To help demystify these terms, think of Defined Benefit Plans like pensions and Defined Contribution Plans as a 401(k)s, 403(b)s and IRAs, as they are the most common examples. Here is a comparison chart to help illustrate a few basic differences between these two types of plans:
Understanding Net Unrealized Appreciation
Many corporations offer their employees different kinds of incentives and/or bonuses. One of these is company stock held in a 401(k) or another qualified pension plan. If you hold stock from a previous employer in a qualified plan, you are eligible, under the IRS code, for special tax treatment on those assets based upon a concept called Net Unrealized Appreciation (NUA).
To put it simply, if you rollover the stock to an IRA, the company stock’s NUA will be taxed at your ordinary income tax rate when you distribute the stocks. If, however, you transfer the company stock in kind to a regular brokerage account, your ordinary income tax rate will apply to the basis (which is recognized as a distribution). The long-term capital gains tax rate in effect at the time you eventually sell the stock will apply to the NUA upon distribution.
When you decide to sell those shares, you will only pay the capital gains tax rate, not ordinary income tax on the appreciation. This rule holds true for whenever you choose to sell – once you trigger an NUA strategy, the 1 year holding period for long-term capital gains treatment is automatically satisfied.
Your personal retirement distribution specialist and tax professional can explain to you some of the other stipulations in the Tax Code involving NUA.
• There must be a triggering event such as separation from service, turning 59½, full disability (if selfemployed) or death.
• The stock must have been purchased with pre-tax contributions or employer matches.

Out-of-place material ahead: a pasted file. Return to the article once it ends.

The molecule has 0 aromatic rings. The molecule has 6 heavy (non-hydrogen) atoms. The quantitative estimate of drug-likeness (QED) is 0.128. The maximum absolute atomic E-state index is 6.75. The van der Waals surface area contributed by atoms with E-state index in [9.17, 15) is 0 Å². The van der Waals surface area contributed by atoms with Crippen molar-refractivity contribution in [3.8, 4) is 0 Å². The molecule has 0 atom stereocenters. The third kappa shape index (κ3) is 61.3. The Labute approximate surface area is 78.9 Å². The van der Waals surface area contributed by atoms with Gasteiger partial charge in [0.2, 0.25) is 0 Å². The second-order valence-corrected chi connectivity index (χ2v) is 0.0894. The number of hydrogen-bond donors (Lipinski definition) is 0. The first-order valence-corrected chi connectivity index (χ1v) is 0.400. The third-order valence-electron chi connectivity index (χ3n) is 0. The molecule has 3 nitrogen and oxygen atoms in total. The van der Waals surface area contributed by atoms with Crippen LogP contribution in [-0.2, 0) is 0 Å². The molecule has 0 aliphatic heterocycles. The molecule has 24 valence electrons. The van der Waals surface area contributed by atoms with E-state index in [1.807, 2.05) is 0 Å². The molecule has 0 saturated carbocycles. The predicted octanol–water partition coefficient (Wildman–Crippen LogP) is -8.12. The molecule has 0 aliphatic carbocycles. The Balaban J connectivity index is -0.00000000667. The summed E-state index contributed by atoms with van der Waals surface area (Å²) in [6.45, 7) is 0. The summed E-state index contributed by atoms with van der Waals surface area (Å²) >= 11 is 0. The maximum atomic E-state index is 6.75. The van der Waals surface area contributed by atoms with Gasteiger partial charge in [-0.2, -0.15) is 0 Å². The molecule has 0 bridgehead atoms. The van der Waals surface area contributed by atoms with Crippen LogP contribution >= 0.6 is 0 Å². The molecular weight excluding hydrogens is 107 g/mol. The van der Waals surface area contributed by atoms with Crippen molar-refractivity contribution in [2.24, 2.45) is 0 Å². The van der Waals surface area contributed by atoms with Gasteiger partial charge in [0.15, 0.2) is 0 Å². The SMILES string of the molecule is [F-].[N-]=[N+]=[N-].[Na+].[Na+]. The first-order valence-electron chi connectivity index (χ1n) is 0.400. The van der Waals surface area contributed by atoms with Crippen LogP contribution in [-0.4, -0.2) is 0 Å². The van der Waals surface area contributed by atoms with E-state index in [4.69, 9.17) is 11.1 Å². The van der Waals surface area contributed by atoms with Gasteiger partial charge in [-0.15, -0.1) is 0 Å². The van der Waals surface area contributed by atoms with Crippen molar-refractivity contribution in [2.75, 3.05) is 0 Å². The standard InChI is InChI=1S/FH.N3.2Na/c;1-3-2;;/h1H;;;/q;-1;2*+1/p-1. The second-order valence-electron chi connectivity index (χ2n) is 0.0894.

• To qualify for the break, you must take the entire pension plan account balance in a lump sum distribution over the course of one tax year – all assets must be distributed, not just the stock. • Dividends paid on the stock are not tax-deferred.
• For inherited stock in an IRA, beneficiaries are taxed at a different cost basis, called a step-up in basis. Your advisor can describe for you how stepup in basis works, and how it may affect you and your heirs.
Healthcare Planning Reminder
Medicare and Medicaid were not designed to cover LTC expenses. People are living longer and maladies such as Alzheimer’s and dementia are rapidly increasing. Many of us have personal experience with loved ones who have suffered with such age-related illnesses. There has been a tremendous spike in life expectancy in America over the last 50 years, thus the need for access to better long-term care solutions has become a necessity. What makes the new LTC solutions available today different? Unlike programs such as Medicare and Medicaid, there are new LTC solutions that don’t require you to spend down all your assets first or rob your savings accounts until you are essentially penniless. Talk to your retirement distribution specialist about this today!
Important Winter Deadlines